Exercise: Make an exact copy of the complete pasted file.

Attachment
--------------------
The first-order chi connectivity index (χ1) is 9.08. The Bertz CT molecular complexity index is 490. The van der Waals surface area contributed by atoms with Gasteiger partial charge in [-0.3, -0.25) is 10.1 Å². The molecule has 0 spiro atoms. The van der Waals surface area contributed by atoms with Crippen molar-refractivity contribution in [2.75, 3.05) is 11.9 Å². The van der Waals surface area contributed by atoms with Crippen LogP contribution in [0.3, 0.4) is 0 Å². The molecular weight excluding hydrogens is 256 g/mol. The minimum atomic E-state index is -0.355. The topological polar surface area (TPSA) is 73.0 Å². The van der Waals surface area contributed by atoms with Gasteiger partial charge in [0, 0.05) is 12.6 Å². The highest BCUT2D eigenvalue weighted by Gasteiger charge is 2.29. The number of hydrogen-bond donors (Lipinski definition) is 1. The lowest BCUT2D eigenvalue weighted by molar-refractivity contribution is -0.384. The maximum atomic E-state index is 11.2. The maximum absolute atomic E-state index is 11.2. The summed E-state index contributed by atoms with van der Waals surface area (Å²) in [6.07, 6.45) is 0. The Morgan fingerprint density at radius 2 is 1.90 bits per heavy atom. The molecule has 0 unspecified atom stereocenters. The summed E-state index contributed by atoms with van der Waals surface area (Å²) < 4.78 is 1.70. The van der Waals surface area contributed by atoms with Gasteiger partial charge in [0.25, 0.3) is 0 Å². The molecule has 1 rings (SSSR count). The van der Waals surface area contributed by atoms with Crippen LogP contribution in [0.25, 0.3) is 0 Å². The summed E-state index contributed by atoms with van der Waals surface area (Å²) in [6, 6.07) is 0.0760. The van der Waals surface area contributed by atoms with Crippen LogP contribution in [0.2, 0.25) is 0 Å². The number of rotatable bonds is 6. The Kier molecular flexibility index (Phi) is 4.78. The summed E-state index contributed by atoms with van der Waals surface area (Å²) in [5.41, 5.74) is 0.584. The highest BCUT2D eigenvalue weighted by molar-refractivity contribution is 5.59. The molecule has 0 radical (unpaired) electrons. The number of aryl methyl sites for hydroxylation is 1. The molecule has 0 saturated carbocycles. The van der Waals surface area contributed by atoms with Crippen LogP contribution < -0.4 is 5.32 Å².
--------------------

The first-order chi connectivity index (χ1) is 9.08. The Bertz CT molecular complexity index is 490. The van der Waals surface area contributed by atoms with Gasteiger partial charge in [-0.3, -0.25) is 10.1 Å². The molecule has 0 spiro atoms. The van der Waals surface area contributed by atoms with Crippen molar-refractivity contribution in [2.75, 3.05) is 11.9 Å². The van der Waals surface area contributed by atoms with Crippen LogP contribution in [0.3, 0.4) is 0 Å². The molecular weight excluding hydrogens is 256 g/mol. The minimum atomic E-state index is -0.355. The topological polar surface area (TPSA) is 73.0 Å². The van der Waals surface area contributed by atoms with Gasteiger partial charge in [0, 0.05) is 12.6 Å². The highest BCUT2D eigenvalue weighted by Gasteiger charge is 2.29. The number of hydrogen-bond donors (Lipinski definition) is 1. The lowest BCUT2D eigenvalue weighted by molar-refractivity contribution is -0.384. The maximum atomic E-state index is 11.2. The maximum absolute atomic E-state index is 11.2. The summed E-state index contributed by atoms with van der Waals surface area (Å²) in [6.07, 6.45) is 0. The Morgan fingerprint density at radius 2 is 1.90 bits per heavy atom. The molecule has 0 unspecified atom stereocenters. The summed E-state index contributed by atoms with van der Waals surface area (Å²) < 4.78 is 1.70. The van der Waals surface area contributed by atoms with Gasteiger partial charge in [0.25, 0.3) is 0 Å². The molecule has 1 rings (SSSR count). The van der Waals surface area contributed by atoms with Crippen LogP contribution in [0.25, 0.3) is 0 Å². The summed E-state index contributed by atoms with van der Waals surface area (Å²) in [6, 6.07) is 0.0760. The van der Waals surface area contributed by atoms with Crippen LogP contribution in [0.2, 0.25) is 0 Å². The number of rotatable bonds is 6. The Kier molecular flexibility index (Phi) is 4.78. The summed E-state index contributed by atoms with van der Waals surface area (Å²) in [5.41, 5.74) is 0.584. The highest BCUT2D eigenvalue weighted by molar-refractivity contribution is 5.59. The molecule has 0 radical (unpaired) electrons. The number of aryl methyl sites for hydroxylation is 1. The molecule has 0 saturated carbocycles. The van der Waals surface area contributed by atoms with Crippen LogP contribution < -0.4 is 5.32 Å².